Thank God the ‘House of the Dragon’ Season 2 Premiere Made Changes From the Book

The show returned after two years without missing a beat, and the Season 2 premiere (like the Season 1 finale) concluded with the brutal killing of a child—thankfully off-screen.

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Thank God the ‘House of the Dragon’ Season 2 Premiere Made Changes From the Book

Two years later, House of the Dragon is back, and two factions of Targaryens are decisively fighting it out for the Iron Throne. If Rhaenyra was initially hesitant to go to war with her half-brother Aegon, and his mother, Alicent Hightower (who’s also her childhood best friend), then the Season 1 finale certainly changed that. Aemond Targaryen—Rhaenyra’s other half-brother (I know this all reads like gibberish!!)—and his demon of a dragon, Vhagar, accidentally (!?!) killed Rhaenyra‘s child, Prince Lucerys, who Vhagar quite literally ate alive.

The first episode of Season 2 is relatively quiet until its final minutes, but concludes on a crushingly bleak note that underscores how children pay the price for adults’ wars. After the episode mostly shows us the “Greens” and the “Blacks” strategizing their paths forward, all as Rhaenyra grieves, a turning point arises when she makes it clear she wants Aemond dead for killing her son. (Fair!) So, Daemon (Rhaenyra’s uncle-husband) hires two henchmen—”Blood” and “Cheese” (???)—to assassinate Aemond. Through their profession as royal rat-trappers, the hired assassins are intimately familiar with the inner tunnels of the palace.

Crucially, the henchmen ask Daemon what to do if they can’t find Aemond, but the scene cuts away without an answer. So, when Blood and Cheese ultimately can’t find Aemond, they find Helaena (Aegon’s sister-wife), their sleeping six-year-old son Prince Jaehaerys, and Jaehaerys’ twin sister, Jaehera. Determined to deliver Daemon a “son for a son,” as the episode is aptly named, Blood and Cheese hold Helaena at knifepoint, take Jaeherys, and—thankfully off-screen—behead the child to bring his head to Daemon.

All of this inevitably leaves an awful taste in your mouth, but strange as it may sound, I’m somewhat thankful for how House of the Dragon handled this. The Ringer has called this sequence of events “supremely sickening” and “grotesque”; Gizmodo wrote that “the sound of muffled screaming and then sawing that accompanies the removal of a small child’s head” was “unmistakably awful.” Yet, Insider reports that some fans—who sound like deeply troubled people, frankly—were “disappointed” by the scene’s lack of accompanying, visual gore, including some who questioned why the show didn’t go the direction of Game of Thrones‘ famously brutal Red Wedding episode.

Where the original series relied heavily on visual depictions of horrific violence and brutality, including (if not especially) against women and sometimes children, we are blessedly spared the image of a decapitated toddler. The show’s portrayal of events also fortunately differs from the book, which has Blood and Cheese sadistically force Helaena to choose which of her children they’ll kill, and threaten to rape the six-year-old Jaehaera in front of her. The assassins also find and tie up Alicent, forcing her to watch everything that unfolds. (In the show, Alicent is safely away from all of this, quite literally dick-riding her ex-best friend’s ex in the other room. Nice!)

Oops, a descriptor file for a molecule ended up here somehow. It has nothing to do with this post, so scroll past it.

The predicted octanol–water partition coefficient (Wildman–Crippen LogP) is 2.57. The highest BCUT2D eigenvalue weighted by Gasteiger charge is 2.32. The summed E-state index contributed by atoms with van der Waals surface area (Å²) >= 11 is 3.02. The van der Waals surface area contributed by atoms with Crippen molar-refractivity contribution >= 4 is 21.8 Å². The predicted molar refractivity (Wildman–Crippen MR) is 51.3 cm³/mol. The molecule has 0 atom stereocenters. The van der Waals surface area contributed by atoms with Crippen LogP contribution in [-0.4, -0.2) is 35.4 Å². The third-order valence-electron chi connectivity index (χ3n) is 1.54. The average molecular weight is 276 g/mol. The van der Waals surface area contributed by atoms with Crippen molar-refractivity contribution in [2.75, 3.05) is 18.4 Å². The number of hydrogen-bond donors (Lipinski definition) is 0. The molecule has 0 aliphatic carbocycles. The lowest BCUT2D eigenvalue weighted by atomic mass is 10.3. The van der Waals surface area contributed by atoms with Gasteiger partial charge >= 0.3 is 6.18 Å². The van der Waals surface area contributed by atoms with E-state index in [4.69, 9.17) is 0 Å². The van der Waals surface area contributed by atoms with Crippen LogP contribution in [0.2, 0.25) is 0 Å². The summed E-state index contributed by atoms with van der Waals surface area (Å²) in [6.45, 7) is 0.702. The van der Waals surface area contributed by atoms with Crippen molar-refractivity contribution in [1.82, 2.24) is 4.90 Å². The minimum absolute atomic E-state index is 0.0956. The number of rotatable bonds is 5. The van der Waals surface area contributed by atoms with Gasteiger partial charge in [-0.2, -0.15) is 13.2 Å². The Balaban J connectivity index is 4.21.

Game of Thrones was heavily, rightly criticized for its excessive on-screen depictions of gender-based violence and, at a particularly low point when Stannis Baratheon sacrifices his own child-daughter by burning her alive, violence against children. Obviously, the historical-fantasy world of Westeros is one of extreme cruelty and brutality—but meaningfully depicting that reality doesn’t necessitate on-screen, dehumanizing imagery for little purpose but shock factor, especially when there are other ways to move a story forward. 

In Sunday night’s premiere, Jaehaerys’ death is shocking and tragic, and a crucial plot point as it inevitably guarantees the ruthlessness and personal stakes of the impending war—and it successfully achieves this without forcing us to look at a decapitated toddler, or watch assassins threaten to rape a child. The show hasn’t been without its graphic horrors, between men being eaten alive by crabs, the late King Viserys’ emaciated face on his deathbed, or, of course, the pilot episode’s graphic depiction of a birth scene gone horribly wrong. But at the very least, House of the Dragon exercised some level of thoughtfulness while bringing to life a scene of monumental importance this week, and for that bare minimum, I am admittedly quite thankful.

As for where this ending leaves us going forward, my humble prediction is… nowhere good! As Vulture pointed out, much of the ensuing chaos on the show is a direct result of Shakespearean levels of confusion and human error—Alicent mistakenly thinking that a dementia-addled Viserys told her he wants their son to be his heir on his deathbed; Aemond inadvertently killing Lucerys; and, now, Blood and Cheese thinking Daemon wanted them to kill any son, not Aemond specifically. The violence and horror is only going to keep escalating, and tragically, much of this life-or-death family feuding seems to stem from fundamental misunderstandings.

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